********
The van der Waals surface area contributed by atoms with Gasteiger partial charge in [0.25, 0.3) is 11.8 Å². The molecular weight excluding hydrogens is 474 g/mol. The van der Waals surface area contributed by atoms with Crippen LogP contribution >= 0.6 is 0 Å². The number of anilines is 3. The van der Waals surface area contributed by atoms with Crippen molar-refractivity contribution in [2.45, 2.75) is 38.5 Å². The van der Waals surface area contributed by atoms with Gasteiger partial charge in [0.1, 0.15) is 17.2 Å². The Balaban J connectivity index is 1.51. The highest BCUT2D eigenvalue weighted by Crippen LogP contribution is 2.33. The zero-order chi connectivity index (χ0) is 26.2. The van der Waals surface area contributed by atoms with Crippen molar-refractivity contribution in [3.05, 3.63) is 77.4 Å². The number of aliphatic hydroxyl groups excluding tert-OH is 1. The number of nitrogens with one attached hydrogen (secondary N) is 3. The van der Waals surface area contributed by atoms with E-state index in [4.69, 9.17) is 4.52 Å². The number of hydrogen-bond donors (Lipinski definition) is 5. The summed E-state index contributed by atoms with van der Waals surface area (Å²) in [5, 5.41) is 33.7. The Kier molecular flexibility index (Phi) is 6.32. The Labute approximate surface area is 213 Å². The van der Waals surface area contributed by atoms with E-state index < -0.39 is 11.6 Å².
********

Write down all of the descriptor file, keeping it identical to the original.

The van der Waals surface area contributed by atoms with Gasteiger partial charge in [0.25, 0.3) is 11.8 Å². The molecular weight excluding hydrogens is 474 g/mol. The van der Waals surface area contributed by atoms with Crippen LogP contribution >= 0.6 is 0 Å². The number of anilines is 3. The van der Waals surface area contributed by atoms with Crippen molar-refractivity contribution in [2.45, 2.75) is 38.5 Å². The van der Waals surface area contributed by atoms with Gasteiger partial charge in [0.1, 0.15) is 17.2 Å². The Balaban J connectivity index is 1.51. The highest BCUT2D eigenvalue weighted by Crippen LogP contribution is 2.33. The zero-order chi connectivity index (χ0) is 26.2. The van der Waals surface area contributed by atoms with Crippen molar-refractivity contribution in [3.05, 3.63) is 77.4 Å². The number of aliphatic hydroxyl groups excluding tert-OH is 1. The number of nitrogens with one attached hydrogen (secondary N) is 3. The van der Waals surface area contributed by atoms with E-state index in [4.69, 9.17) is 4.52 Å². The number of hydrogen-bond donors (Lipinski definition) is 5. The summed E-state index contributed by atoms with van der Waals surface area (Å²) in [5, 5.41) is 33.7. The Kier molecular flexibility index (Phi) is 6.32. The Labute approximate surface area is 213 Å². The van der Waals surface area contributed by atoms with E-state index < -0.39 is 11.6 Å².